Learning to Lead from the Middle

“Tips for Women on Being an Effective Associate Leader”

By Pamela L. Ebel

“No matter what your accomplishments, someone helps you.”

Althea Gibson

Most of us still subscribe to the old mantra “Take care of the company and the company will take care of you.” Many of us have missed the new work place reality in the new millennium. There is no gold watch at retirement and in fact for many no retirement. We continue to believe in the old mantra even as the statistics tell us that more than 50 percent of us will be employed outside the traditional workplace in the next decade. We believe it even though research tells us most in the 21st Century workforce will change jobs upwards of 13 times and will be forced out of positions with parachutes that barely get them to the ground without crashing.

So what are we to do to survive and thrive in the Brave New Workplace? How are we to start developing careers that will allow us to grow and blossom so that we can ultimately finish strong as we reach and pass each benchmark in the journey? I would like to share four suggestions on how women can “lead from the middle” more successfully.

The Mission Statement is the Message!

Almost every company, corporation, business entity and educational institution has a mission statement. While the originator of the statement and the rational for it are probably long forgotten head executives will know the essential message.

Learn that mission statement and its’ history. Talk with employees with longevity, not necessarily seniority, about how the business has changed and evolved over years and what their take is on where the company is headed. Try to ascertain why they have survived when others didn’t.

Include Your Staff in the Mission Statement Process!

If you wish to be successful educate your staff on the mission statement and goals as you have learned them from upper management. Explain how you see yourself, them and the department’s work in advancing the mission and seek their input and feedback. Educate them on corporate policy shifts and impending changes. If you try to hide the possibilities that may threaten their job security or may require major changes in work descriptions and work load they will cease to trust you. Information, even when unpleasant, is a powerful weapon in your arsenal for maintaining the work ethic and loyalty of your staff.

Give the “Power Back to the People” Whenever Possible!

One of the most frequent and debilitating mistakes an associate leader makes is the failure to delegate the decision-making process when appropriate. It is remarkable that we continue to deny staff in which we have invested time and money for continuing education skills development the opportunity to perform for themselves and on our behalf.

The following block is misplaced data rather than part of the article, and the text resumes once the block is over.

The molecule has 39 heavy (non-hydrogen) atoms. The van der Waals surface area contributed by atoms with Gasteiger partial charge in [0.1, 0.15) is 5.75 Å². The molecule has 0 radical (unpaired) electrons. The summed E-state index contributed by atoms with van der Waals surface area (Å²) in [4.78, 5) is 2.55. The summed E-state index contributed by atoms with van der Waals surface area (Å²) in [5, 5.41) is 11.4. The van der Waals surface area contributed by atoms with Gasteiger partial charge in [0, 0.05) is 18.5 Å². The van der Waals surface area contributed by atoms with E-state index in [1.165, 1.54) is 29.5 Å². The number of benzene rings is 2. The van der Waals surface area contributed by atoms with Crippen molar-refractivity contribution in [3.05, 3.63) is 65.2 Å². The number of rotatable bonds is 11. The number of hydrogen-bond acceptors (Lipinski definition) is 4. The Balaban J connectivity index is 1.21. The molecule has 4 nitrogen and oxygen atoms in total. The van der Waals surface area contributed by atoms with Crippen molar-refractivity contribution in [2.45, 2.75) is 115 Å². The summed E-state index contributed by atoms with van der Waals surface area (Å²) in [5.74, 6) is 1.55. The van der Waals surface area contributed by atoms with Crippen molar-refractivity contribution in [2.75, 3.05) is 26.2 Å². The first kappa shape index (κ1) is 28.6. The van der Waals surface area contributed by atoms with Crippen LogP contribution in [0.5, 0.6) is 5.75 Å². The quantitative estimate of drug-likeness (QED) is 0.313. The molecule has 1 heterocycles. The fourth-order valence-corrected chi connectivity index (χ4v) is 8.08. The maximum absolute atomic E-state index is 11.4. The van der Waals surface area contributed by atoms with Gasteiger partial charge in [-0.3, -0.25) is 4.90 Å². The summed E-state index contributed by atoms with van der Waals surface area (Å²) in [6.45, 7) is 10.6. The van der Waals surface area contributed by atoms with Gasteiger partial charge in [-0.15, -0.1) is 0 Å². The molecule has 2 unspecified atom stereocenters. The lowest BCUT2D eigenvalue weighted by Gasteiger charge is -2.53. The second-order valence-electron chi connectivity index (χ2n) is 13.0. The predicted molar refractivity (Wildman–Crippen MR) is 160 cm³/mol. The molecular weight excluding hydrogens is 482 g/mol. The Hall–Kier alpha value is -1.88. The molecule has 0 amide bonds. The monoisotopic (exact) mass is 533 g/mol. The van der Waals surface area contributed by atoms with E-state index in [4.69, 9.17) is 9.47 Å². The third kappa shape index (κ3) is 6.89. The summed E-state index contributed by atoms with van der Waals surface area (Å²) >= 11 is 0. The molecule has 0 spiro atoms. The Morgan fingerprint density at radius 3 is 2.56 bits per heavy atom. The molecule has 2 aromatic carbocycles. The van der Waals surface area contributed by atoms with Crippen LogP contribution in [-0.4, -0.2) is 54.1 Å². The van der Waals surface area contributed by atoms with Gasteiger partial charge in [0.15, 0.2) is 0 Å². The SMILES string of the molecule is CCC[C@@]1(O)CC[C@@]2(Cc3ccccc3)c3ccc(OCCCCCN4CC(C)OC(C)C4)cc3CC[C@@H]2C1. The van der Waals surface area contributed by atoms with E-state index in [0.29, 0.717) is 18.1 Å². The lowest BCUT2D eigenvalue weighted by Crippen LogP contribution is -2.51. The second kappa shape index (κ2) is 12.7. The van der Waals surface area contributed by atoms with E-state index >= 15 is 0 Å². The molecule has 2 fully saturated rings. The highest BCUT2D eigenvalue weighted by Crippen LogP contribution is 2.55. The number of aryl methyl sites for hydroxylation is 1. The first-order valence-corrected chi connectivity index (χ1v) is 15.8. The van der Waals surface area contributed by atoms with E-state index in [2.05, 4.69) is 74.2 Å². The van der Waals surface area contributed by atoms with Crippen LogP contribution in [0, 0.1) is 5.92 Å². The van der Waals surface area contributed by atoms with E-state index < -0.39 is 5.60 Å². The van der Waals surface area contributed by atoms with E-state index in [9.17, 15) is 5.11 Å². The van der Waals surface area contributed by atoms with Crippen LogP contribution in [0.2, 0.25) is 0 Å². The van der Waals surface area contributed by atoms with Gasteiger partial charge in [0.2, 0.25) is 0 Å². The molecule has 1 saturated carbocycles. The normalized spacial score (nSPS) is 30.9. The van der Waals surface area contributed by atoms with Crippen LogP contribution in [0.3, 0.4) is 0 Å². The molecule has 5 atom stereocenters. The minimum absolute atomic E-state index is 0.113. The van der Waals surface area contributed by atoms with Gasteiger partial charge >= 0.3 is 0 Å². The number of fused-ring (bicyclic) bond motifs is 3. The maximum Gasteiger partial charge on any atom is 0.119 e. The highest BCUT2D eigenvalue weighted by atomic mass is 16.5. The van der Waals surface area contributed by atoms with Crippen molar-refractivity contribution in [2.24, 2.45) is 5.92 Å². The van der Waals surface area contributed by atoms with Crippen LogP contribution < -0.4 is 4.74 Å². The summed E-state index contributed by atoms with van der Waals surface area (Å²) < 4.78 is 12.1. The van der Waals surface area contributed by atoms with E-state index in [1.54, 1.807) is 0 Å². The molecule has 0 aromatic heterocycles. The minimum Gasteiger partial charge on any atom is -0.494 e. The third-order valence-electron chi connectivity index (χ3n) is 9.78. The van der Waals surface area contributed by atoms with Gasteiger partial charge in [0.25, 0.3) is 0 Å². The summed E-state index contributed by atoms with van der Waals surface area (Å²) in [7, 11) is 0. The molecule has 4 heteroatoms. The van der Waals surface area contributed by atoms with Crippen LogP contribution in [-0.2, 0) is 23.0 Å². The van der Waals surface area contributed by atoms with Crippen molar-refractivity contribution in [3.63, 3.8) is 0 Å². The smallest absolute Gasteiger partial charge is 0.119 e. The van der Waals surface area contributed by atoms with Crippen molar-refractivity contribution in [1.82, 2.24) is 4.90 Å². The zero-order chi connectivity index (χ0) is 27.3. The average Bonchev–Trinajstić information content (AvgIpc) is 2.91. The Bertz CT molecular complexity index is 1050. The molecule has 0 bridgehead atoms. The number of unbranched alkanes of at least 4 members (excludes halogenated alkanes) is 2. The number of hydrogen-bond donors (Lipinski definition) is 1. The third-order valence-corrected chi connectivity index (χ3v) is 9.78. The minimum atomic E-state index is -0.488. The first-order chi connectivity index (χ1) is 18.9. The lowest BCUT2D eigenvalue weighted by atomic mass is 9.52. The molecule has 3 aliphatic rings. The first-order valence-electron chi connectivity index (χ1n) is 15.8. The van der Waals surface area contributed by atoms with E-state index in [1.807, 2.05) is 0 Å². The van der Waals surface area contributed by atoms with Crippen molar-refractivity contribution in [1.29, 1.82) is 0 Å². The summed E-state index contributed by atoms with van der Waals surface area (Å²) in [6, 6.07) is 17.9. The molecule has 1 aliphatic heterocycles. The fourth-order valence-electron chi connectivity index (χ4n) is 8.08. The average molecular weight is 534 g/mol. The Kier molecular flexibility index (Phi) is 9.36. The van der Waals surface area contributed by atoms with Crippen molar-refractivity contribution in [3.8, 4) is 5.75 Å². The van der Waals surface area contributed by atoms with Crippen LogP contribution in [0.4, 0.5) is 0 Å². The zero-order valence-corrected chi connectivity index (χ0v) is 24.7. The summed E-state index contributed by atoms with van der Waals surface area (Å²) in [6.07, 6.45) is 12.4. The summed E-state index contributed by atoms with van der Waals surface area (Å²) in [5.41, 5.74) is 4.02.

Invest in problem-solving techniques training for your staff and yourself. Pay close attention to staff interactions and seek out opportunities for decision sharing and document the results in writing.

Give the Credit for the Work of Your Staff to Them!

If you would be a successful associate leader you need to learn to provide opportunities to display the talent, creativity, and hard work of your staff. Provide constant feedback, both positive and negative, so that they will feel that making changes and improvements in their work product is noticed and appreciated.

If you refuse to share the limelight with staff for fear of being overshadowed you will engender resentment and lower the overall caliber of the work product that ultimately bears your name. Let your superiors know that you want the best for the company and that means getting the best work out of everyone in your department. Let them know you do not fear sharing the spotlight and you will be seen as someone with a strong sense of security in your work product. If you would survive, thrive and drive toward your individual finish line you will need to define what it means to be an associate leader. Learn to trust yourself. And remember “Be Happy while you’re living, for you are a long time dead.” Scottish Proverb

Pamela L. Ebel
New Orleans, Louisiana
“Leading from the Middle”
Pamela Ebel is CEO of Prime Time CLE Institute and on the adjunct faculty at Tulane University

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